Democrats hope to move McCarthy nomination

Washington – With the help of New Jersey Democrat Frank Lautenberg, Gina McCarthy’s stalled nomination  to head the Environmental Protection Agency  is set  to clear a key Senate panel Thursday.

The nomination of McCarthy, who once headed Connecticut’s environmental protection agency, will be considered by the Senate Environment and Public Works Committee, composed of 10 Democrats and eight Republicans.

Senate rules require a quorum of at least 10 members for the panel to conduct official business. When McCarthy’s nomination was first considered last week, the panel lacked a quorum because all eight GOP members walked out and one Democrat  –Lautenberg of New Jersey –was absent because of illness. 

But Lautenberg now plans to attend McCarthy’s vote Thursday, said the senator’s press secretary, Caley Gray.

At 89, Lautenberg is the oldest member of the Senate and has announced his retirement at the end of his term. He suffers from muscle aches and weakness and his doctors have told him not to travel.

But he showed up to vote on a gun control bill last month.

Sen. Barbara Boxer, D-Calif., head of the Environment and Public Works committee, told reporters Tuesday she does not know if Republicans will once again boycott the nomination hearing.

“So far, they haven’t suggested that they’re going to be there, which is quite irritating,” she said. McCarthy “is probably the most qualified person ever nominated for the EPA. She’s worked for four Republican governors. She’s answered more than a thousand of their questions. And they’ve all voted for her before for other positions. It just makes no sense to me. This woman deserves a promotion.”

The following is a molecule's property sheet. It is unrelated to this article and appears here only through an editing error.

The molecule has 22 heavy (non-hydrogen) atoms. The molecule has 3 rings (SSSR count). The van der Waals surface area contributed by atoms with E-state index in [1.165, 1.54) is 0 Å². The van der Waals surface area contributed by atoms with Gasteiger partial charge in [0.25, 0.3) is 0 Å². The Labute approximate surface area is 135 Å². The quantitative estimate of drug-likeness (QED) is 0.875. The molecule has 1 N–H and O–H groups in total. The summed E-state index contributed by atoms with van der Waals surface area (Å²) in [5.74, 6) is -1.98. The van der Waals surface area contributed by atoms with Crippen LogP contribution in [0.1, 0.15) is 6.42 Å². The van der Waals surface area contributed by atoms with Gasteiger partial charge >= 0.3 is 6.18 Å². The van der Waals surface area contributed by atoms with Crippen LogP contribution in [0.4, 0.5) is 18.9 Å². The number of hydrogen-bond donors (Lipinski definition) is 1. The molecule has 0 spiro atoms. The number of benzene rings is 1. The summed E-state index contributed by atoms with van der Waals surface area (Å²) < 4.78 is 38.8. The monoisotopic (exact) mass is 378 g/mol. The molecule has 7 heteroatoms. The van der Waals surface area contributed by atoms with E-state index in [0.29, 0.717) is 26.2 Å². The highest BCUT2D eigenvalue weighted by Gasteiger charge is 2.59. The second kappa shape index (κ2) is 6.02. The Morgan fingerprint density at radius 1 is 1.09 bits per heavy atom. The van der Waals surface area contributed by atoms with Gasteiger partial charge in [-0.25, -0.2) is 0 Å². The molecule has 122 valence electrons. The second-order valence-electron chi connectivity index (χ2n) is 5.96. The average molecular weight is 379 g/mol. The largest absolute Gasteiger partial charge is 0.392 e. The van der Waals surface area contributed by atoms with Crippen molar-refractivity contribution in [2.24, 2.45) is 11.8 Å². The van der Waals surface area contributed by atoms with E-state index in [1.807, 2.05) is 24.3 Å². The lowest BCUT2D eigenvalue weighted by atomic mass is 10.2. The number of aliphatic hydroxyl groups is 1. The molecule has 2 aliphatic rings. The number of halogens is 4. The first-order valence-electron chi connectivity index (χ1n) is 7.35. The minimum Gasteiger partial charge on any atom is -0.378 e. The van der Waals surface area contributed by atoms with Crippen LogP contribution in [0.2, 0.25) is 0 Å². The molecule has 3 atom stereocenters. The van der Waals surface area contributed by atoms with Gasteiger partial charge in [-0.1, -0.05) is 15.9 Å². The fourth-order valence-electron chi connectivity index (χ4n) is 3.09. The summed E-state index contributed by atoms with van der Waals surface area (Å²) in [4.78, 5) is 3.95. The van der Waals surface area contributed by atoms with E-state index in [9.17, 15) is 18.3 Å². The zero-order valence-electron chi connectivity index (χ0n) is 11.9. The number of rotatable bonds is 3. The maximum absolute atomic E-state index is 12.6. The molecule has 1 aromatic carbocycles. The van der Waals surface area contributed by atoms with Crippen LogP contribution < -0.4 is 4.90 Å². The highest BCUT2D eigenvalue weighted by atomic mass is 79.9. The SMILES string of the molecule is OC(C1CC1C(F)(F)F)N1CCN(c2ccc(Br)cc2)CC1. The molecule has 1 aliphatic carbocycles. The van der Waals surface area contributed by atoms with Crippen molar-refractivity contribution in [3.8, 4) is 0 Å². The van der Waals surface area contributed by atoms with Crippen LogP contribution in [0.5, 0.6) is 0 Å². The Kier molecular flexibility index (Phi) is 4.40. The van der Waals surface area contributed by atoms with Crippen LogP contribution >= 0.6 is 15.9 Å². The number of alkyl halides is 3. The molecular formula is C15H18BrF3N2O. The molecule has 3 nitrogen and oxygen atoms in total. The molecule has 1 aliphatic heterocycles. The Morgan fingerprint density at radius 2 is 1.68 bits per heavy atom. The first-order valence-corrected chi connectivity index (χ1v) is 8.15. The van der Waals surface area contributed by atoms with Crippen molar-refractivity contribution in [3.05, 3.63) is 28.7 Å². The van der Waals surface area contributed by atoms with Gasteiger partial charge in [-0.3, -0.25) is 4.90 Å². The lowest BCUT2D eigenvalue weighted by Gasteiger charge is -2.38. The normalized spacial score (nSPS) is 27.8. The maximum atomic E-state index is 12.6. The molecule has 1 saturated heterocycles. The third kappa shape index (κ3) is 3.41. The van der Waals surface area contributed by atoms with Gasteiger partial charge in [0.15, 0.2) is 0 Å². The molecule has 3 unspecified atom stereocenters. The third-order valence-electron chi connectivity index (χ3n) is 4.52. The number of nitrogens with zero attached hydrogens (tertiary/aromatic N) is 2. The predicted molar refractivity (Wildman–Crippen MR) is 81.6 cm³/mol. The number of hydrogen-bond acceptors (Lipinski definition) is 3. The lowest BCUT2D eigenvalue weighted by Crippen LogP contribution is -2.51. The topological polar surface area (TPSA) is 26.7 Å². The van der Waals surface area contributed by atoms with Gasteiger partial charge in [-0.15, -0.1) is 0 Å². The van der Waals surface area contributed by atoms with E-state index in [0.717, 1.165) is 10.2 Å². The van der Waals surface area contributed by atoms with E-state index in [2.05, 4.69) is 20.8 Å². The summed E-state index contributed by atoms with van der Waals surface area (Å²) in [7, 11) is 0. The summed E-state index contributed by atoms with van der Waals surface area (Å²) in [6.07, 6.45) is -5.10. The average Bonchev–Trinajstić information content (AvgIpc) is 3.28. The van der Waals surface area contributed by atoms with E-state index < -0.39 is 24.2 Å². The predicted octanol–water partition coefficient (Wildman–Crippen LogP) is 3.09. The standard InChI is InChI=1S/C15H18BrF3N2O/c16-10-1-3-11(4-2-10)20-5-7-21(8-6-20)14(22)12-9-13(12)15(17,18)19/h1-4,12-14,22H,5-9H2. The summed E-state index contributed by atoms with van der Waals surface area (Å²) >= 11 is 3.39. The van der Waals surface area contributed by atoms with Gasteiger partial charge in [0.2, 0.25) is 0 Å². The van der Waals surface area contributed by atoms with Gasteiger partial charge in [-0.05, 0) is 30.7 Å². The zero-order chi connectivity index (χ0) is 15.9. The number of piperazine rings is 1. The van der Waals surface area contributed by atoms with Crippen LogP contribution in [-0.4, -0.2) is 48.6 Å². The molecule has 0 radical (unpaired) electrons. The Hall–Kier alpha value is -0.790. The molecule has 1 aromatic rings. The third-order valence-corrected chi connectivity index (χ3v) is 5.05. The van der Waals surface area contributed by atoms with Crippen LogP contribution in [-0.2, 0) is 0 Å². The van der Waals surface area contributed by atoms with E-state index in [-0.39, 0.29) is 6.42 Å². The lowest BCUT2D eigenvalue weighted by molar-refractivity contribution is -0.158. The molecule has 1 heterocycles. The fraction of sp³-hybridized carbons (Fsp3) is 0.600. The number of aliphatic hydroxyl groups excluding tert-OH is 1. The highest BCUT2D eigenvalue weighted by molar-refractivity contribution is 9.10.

But the Republicans aren’t needed to move McCarthy’s nomination forward if Lautenberg shows up.

Even if McCarthy’s nomination is approved by the EPW committee Thursday,  President Obama’s pick to spearhead his climate-change agenda in a second term faces an uncertain future in the Senate, imperiled by a partisan chasm.

Sen. David Vitter, R-La., who led the walkout last week in the EPW committee, is likely to filibuster her nomination on the Senate floor.

Last week, Vitter said McCarthy had not answered four of five questions he put to her. That, he said, was what prompted the GOP walkout.

“For too long EPA has failed to deliver on the promises of transparency espoused by President Barack Obama, former Administrator Lisa Jackson, and by Gina McCarthy,” Vitter said in a statement.

Vitter’s request for additional information concerns McCarthy’s emails during her tenure as the EPA’s assistant administrator in charge of air quality.  He wants the emails  reviewed and those concerning EPA business be “provided unredacted to the committee.”

Jackson, the former head of the EPA, was criticized for having a secret e-mail account at the agency in the name of “Richard Windsor.”

Vitter also wanted information concerning the Clean Air Act an public notice of all lawsuits against the EPA.